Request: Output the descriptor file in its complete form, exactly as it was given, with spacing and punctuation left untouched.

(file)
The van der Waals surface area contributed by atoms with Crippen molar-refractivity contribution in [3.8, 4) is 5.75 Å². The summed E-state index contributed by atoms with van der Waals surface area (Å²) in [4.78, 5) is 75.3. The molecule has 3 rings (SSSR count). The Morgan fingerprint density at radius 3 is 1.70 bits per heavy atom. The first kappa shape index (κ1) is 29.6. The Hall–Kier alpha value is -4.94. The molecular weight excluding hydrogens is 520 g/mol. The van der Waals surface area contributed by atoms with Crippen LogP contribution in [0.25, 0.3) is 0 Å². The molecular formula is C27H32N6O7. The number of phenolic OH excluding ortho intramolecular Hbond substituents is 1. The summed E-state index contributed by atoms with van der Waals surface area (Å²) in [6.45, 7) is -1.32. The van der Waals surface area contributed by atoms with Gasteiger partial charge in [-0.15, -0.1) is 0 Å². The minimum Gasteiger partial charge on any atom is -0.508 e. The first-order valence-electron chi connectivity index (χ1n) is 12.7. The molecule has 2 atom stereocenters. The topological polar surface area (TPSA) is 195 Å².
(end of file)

The van der Waals surface area contributed by atoms with Crippen molar-refractivity contribution in [3.8, 4) is 5.75 Å². The summed E-state index contributed by atoms with van der Waals surface area (Å²) in [4.78, 5) is 75.3. The molecule has 3 rings (SSSR count). The Morgan fingerprint density at radius 3 is 1.70 bits per heavy atom. The first kappa shape index (κ1) is 29.6. The Hall–Kier alpha value is -4.94. The molecular weight excluding hydrogens is 520 g/mol. The van der Waals surface area contributed by atoms with Crippen LogP contribution in [0.25, 0.3) is 0 Å². The molecular formula is C27H32N6O7. The number of phenolic OH excluding ortho intramolecular Hbond substituents is 1. The summed E-state index contributed by atoms with van der Waals surface area (Å²) in [6.45, 7) is -1.32. The van der Waals surface area contributed by atoms with Gasteiger partial charge in [-0.15, -0.1) is 0 Å². The minimum Gasteiger partial charge on any atom is -0.508 e. The first-order valence-electron chi connectivity index (χ1n) is 12.7. The molecule has 2 atom stereocenters. The topological polar surface area (TPSA) is 195 Å².